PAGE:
Information Contacts: Observatoire Volcanologique du Piton de la Fournaise, Institut de Physique du Globe de Paris, 14 route nationale 3, 27 ème km, 97418 La Plaine des Cafres, La Réunion, France (URL: http://www.ipgp.fr/fr); MIROVA (Middle InfraRed Observation of Volcanic Activity), a collaborative project between the Universities of Turin and Florence (Italy) supported by the Centre for Volcanic Risk of the Italian Civil Protection Department (URL: http://www.mirovaweb.it/); Hawai'i Institute of Geophysics and Planetology (HIGP) - MODVOLC Thermal Alerts System, School of Ocean and Earth Science and Technology (SOEST), Univ. of Hawai'i, 2525 Correa Road, Honolulu, HI 96822, USA (URL: http://modis.higp.hawaii.edu/); Global Sulfur Dioxide Monitoring Page, Atmospheric Chemistry and Dynamics Laboratory, NASA Goddard Space Flight Center (NASA/GSFC), 8800 Greenbelt Road, Goddard, Maryland, USA (URL: https://so2.gsfc.nasa.gov/); Sentinel Hub Playground (URL: https://www.sentinel-hub.com/explore/sentinel-playground); GEO Magazine (AFP story at URL: https://www.geo.fr/environnement/la-reunion-fin-deruption-au-piton-de-la-fournaise-200397); AFP (URL: https://twitter.com/AFP/status/1227140765106622464, Twitter: @AFP, https://twitter.com/AFP); Jeannie Curtis (Twitter: @VolcanoJeannie, https://twitter.com/VolcanoJeannie).


Sabancaya (Peru) — June 2020 Citation iconCite this Report

Sabancaya

Peru

15.787°S, 71.857°W; summit elev. 5960 m

All times are local (unless otherwise noted)


Daily explosions with ash emissions, large SO2 flux, ongoing thermal anomalies, December 2019-May 2020

Although tephrochronology has dated activity at Sabancaya back several thousand years, renewed activity that began in 1986 was the first recorded in over 200 years. Intermittent activity since then has produced significant ashfall deposits, seismic unrest, and fumarolic emissions. A new period of explosive activity that began in November 2016 has been characterized by pulses of ash emissions with some plumes exceeding 10 km altitude, thermal anomalies, and significant SO2 plumes. Ash emissions and high levels of SO2 continued each week during December 2019-May 2020. The Observatorio Vulcanologico INGEMMET (OVI) reports weekly on numbers of daily explosions, ash plume heights and directions of drift, seismicity, and other activity. The Buenos Aires Volcanic Ash Advisory Center (VAAC) issued three or four daily reports of ongoing ash emissions at Sabancaya throughout the period.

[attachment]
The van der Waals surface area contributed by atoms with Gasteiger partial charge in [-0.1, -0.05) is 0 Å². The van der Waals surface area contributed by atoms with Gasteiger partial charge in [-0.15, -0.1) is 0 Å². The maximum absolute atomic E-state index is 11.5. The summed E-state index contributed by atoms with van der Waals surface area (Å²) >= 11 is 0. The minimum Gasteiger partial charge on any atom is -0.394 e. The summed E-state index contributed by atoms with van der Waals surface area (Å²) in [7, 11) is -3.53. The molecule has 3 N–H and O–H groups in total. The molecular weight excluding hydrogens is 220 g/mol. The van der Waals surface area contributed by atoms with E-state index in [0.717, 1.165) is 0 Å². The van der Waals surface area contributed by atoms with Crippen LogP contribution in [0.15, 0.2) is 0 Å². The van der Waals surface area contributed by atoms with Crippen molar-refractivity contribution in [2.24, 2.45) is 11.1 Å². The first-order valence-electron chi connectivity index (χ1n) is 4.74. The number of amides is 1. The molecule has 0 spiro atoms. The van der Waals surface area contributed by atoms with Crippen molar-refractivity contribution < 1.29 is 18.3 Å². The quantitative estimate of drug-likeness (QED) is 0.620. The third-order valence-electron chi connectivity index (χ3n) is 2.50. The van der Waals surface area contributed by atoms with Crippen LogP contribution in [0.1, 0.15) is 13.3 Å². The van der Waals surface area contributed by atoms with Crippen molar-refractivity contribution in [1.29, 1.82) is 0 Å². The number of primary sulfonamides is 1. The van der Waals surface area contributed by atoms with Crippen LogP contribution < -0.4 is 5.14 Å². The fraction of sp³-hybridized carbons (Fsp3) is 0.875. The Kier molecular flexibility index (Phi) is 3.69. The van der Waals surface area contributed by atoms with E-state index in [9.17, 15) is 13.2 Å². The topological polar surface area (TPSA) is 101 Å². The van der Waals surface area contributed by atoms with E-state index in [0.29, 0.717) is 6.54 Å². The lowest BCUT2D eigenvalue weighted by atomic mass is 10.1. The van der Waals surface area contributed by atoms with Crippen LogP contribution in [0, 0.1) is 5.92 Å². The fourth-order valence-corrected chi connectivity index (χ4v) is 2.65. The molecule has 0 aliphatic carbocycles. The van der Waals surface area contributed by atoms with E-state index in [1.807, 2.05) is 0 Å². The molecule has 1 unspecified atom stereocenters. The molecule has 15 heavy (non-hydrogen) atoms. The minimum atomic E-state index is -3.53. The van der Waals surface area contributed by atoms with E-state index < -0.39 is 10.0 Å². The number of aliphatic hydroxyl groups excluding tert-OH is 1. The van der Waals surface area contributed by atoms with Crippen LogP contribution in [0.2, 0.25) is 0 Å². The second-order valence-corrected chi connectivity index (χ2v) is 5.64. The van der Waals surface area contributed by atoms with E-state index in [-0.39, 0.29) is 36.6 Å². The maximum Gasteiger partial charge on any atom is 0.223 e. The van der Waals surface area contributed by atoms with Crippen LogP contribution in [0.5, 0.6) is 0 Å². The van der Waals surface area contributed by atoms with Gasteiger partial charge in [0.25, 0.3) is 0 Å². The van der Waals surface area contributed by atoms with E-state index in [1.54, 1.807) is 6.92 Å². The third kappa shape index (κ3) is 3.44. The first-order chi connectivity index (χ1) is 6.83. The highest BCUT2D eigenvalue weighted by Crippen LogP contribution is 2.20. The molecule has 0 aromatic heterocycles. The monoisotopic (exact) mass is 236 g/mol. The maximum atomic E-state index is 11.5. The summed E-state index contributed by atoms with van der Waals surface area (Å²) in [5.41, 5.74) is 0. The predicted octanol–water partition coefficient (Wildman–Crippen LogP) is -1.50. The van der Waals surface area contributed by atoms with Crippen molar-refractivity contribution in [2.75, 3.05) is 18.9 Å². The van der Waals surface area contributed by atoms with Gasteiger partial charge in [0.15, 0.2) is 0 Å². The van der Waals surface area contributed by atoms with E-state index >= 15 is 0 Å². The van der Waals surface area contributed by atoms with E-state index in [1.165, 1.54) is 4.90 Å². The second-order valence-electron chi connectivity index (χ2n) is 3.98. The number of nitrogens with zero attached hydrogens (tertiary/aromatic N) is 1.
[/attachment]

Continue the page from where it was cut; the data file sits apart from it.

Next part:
The dome inside the summit crater continued to grow throughout this period, along with nearly constant ash, gas, and steam emissions; the average number of daily explosions ranged from 4 to 29. Ash and gas plume heights rose 1,800-3,800 m above the summit crater, and multiple communities around the volcano reported ashfall every month (table 6). Sulfur dioxide emissions were notably high and recorded daily with the TROPOMI satellite instrument (figure 75). Thermal activity declined during December 2019 from levels earlier in the year but remained steady and increased in both frequency and intensity during April and May 2020 (figure 76). Infrared satellite images indicated that the primary heat source throughout the period was from the dome inside the summit crater (figure 77).

Table 6. Persistent activity at Sabancaya during December 2019-May 2020 included multiple daily explosions with ash plumes that rose several kilometers above the summit and drifted in many directions; this resulted in ashfall in communities within 30 km of the volcano. Satellite instruments recorded SO2 emissions daily. Data courtesy of OVI-INGEMMET.

Month Avg. Daily Explosions by week Max plume Heights (m above crater) Plume drift (km) and direction Communities reporting ashfall Min Days with SO2 over 2 DU